Canadian Healthcare: A Half Century of Broken Promises
Gairdner, The Trouble with Canada . Yes, they could, and in 1966, Canadian politicians took that power unto themselves, then promptly reneged on their promise to provide universally accessible healthcare for everyone.
In the 2005 Chaoulli decision, Justices of the Supreme Court of Canada noted that patients in Canada die as a result of waiting lists for universally accessible health care. Year after year, «wait times» in Canada tend to increase, not decrease.
The logical solution is to return healthcare to the private sector. However, heartless politicians and bureaucrats ignore this solution, and they cruelly forbid patients on their waiting list from accessing private healthcare options in Canada, thereby condemning many of them to death. Despite the government’s growing incompetence, a more recent court ruling affirmed the government’s position that people must be denied the freedom to pursue private healthcare options in Canada. « Day argued that the province’s ostensible ban on this type of privately funded healthcare violates the Charter of Rights and Freedoms.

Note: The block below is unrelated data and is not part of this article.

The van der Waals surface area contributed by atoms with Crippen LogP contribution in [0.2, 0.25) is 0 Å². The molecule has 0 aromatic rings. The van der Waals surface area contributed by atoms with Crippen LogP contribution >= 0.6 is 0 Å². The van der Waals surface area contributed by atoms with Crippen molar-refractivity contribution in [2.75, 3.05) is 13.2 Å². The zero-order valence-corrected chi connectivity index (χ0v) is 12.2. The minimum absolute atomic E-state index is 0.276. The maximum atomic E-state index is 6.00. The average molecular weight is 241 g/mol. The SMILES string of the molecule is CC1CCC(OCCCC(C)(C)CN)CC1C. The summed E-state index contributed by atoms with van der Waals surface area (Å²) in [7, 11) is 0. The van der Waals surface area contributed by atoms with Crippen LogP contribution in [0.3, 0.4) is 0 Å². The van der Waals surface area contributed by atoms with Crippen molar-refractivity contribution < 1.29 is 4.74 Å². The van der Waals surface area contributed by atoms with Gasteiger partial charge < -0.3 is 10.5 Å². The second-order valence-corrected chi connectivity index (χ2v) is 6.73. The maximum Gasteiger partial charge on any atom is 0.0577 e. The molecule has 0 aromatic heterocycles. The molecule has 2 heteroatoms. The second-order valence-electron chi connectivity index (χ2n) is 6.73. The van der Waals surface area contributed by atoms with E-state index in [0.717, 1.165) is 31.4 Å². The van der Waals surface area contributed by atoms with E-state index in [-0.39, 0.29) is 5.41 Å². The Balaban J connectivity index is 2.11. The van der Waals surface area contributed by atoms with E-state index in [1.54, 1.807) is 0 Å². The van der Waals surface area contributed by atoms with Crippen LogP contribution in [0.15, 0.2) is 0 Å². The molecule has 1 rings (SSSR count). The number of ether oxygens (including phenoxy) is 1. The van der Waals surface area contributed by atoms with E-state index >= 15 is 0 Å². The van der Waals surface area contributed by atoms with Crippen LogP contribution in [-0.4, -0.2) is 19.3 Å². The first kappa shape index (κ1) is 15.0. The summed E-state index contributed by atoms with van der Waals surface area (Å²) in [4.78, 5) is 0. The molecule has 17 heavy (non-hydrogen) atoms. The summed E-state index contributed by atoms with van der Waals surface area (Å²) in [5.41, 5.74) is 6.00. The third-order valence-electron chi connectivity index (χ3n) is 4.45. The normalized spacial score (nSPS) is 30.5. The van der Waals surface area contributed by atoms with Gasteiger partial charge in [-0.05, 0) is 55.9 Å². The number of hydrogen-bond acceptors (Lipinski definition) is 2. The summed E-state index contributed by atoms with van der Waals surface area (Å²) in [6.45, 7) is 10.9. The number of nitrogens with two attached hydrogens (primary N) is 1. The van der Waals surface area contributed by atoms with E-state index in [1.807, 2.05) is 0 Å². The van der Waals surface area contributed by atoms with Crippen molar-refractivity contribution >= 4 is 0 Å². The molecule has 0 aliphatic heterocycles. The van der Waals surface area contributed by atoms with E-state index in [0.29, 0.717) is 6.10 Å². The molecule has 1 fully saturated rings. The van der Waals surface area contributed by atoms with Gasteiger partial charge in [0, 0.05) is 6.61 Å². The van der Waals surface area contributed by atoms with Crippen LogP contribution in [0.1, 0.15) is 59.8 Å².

While the court ruling acknowledged the plight of thousands of patients on waiting lists, it simultaneously denied them the right to do anything about it». Shockingly, as Justice John Steeves affirmed the illegality of voluntary exchanges between patients and doctors unimpeded by government conditions, he irreverently declared that this does not violate these individuals’ right to liberty under the Charter. The Charter is part of Canada’s Constitution.
Among other things, these constraints include rules about which medical practitioners may offer their services, which services they may offer, and at what prices they may offer these services. This clearly interferes with people’s «ability to make fundamental personal choices.» Yet while this deprivation of liberty is beyond dispute, Steeves denies it. The courts will continue to support politicians and bureaucrats. They are dead because the government denied them the right to use their own money to save their own lives by purchasing private healthcare from willing providers in the Canadian marketplace.
The inhumane treatment of Canadian patients will become more widespread, and many more will die.
Source: Lee Friday | Mises Institute